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Anne Feeney

Anne Feeney (born July 1, 1951) is a political activist, folk musician and singer-songwriter.

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Arbitration

Arbitration, a form of alternative dispute resolution (ADR), is a way to resolve disputes outside the courts.

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Arlen Specter

Arlen Specter (February 12, 1930 – October 14, 2012) was an American lawyer, author, and politician who served as United States Senator for Pennsylvania.

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Arsenic

Arsenic is a chemical element with symbol As and atomic number 33.

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Atlantic City Mine Railroad

The Atlantic City Mine Railroad was a private carrier mine railroad that operated in Wyoming from 1962 until 1983.

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Atlantic City, Wyoming

Atlantic City is a census-designated place (CDP) in Fremont County, Wyoming, United States.

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Šabac

Šabac (Serbian Cyrillic: Шабац) is a city located in the Mačva region of western Serbia.

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Bath, Pennsylvania

Bath is a borough in Northampton County, Pennsylvania, United States.

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Bellville, Texas

Bellville is a city in the U.S. state of Texas and the seat of Austin County.

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Benjamin Franklin Fairless

Benjamin Franklin Fairless (May 3, 1890 — January 1, 1962) was an American steel company executive.

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Benzene

Benzene is an important organic chemical compound with the chemical formula C6H6.

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Bessemer and Lake Erie Railroad

The Bessemer and Lake Erie Railroad is a class II railroad that operates in northwestern Pennsylvania and northeastern Ohio.

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Bethlehem Steel

The Bethlehem Steel Corporation (commonly called Bethlehem Steel) was a steel and shipbuilding company that began operations in 1904 and was America's second-largest steel producer and largest shipbuilder.

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Birmingham, Alabama

Birmingham is the most populous city in the U.S. state of Alabama and the seat of Jefferson County.

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Birmingham–Southern College

Birmingham–Southern College (BSC) is a private liberal arts college in Birmingham, Alabama, United States.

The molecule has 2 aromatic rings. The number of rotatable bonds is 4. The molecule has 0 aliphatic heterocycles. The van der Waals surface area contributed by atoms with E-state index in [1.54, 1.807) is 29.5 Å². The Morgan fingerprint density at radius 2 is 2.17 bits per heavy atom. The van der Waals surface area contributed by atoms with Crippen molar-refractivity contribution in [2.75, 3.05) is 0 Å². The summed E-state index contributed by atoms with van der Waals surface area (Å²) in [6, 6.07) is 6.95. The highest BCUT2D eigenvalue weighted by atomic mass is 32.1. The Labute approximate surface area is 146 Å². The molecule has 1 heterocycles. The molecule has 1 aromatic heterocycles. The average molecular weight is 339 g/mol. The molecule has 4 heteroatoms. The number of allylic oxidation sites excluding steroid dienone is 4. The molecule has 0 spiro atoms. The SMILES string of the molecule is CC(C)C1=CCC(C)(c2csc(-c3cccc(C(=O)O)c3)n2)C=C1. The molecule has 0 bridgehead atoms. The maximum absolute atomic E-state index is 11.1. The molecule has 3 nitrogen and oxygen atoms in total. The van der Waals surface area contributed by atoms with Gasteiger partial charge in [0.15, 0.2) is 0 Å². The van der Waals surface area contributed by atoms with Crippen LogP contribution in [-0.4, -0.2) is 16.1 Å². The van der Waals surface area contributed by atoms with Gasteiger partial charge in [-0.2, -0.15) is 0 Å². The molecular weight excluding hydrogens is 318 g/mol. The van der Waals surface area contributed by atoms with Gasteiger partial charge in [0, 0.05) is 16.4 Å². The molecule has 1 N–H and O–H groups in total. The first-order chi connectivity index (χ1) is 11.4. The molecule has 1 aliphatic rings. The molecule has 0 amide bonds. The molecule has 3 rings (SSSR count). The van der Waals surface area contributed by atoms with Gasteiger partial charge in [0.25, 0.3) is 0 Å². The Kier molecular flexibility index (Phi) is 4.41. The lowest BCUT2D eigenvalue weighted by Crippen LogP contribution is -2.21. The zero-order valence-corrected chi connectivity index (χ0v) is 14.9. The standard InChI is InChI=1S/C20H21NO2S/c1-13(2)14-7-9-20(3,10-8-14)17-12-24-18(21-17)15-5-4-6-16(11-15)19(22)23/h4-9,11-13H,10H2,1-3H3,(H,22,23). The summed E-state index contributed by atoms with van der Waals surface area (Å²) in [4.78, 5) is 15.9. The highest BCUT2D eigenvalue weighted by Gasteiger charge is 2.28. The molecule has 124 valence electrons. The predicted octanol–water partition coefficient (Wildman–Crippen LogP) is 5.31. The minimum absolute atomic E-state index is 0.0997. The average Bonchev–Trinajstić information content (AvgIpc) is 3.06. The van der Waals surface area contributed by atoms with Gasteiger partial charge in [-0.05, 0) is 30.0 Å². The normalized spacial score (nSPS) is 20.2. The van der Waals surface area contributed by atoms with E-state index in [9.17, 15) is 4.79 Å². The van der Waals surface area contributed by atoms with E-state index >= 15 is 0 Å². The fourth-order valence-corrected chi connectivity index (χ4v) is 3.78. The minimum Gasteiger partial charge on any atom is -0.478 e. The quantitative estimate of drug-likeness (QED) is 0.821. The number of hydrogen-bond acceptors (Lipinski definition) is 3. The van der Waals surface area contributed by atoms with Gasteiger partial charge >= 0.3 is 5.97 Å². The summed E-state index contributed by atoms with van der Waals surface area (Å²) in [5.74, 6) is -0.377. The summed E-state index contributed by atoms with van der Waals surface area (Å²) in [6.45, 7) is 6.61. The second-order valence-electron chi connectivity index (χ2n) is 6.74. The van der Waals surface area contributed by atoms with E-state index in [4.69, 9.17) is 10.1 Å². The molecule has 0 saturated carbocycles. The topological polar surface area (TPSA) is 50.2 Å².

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Black Codes (United States)

The Black Codes were laws passed by Southern states in 1865 and 1866 in the United States after the American Civil War with the intent and the effect of restricting African Americans' freedom, and of compelling them to work in a labor economy based on low wages or debt.

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Bloomberg News

Bloomberg News is an international news agency headquartered in New York, United States and a division of Bloomberg L.P. Content produced by Bloomberg News is disseminated through Bloomberg Terminals, Bloomberg Television, Bloomberg Radio, Bloomberg Businessweek, Bloomberg Markets, Bloomberg.com and Bloomberg's mobile platforms.

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British Steel (1967–1999)

British Steel plc was a major British steel producer.

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Calumet River

The Calumet River is a system of heavily industrialized rivers and canals in the region between the neighborhood of South Chicago in Chicago, Illinois, and the city of Gary, Indiana.

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Canada

Canada is a country located in the northern part of North America.

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Carl Icahn

Carl Celian Icahn (born February 16, 1936) is an American businessman, investor, and philanthropist.

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Carnegie Steel Company

Carnegie Steel Company was a steel producing company primarily created by Andrew Carnegie and several close associates, to manage businesses at steel mills in the Pittsburgh, Pennsylvania area in the late 19th century.

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Central Europe

Central Europe is the region comprising the central part of Europe.

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Charles M. Schwab

Charles Michael Schwab (February 18, 1862 – September 18, 1939) was an American steel magnate.

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Chicago Picasso

The Chicago Picasso (often just The Picasso) is an untitled monumental sculpture by Pablo Picasso in Chicago, Illinois.

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Chromium

Chromium is a chemical element with symbol Cr and atomic number 24.

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Class action

A class action, class suit, or representative action is a type of lawsuit where one of the parties is a group of people who are represented collectively by a member of that group.

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Collective agreement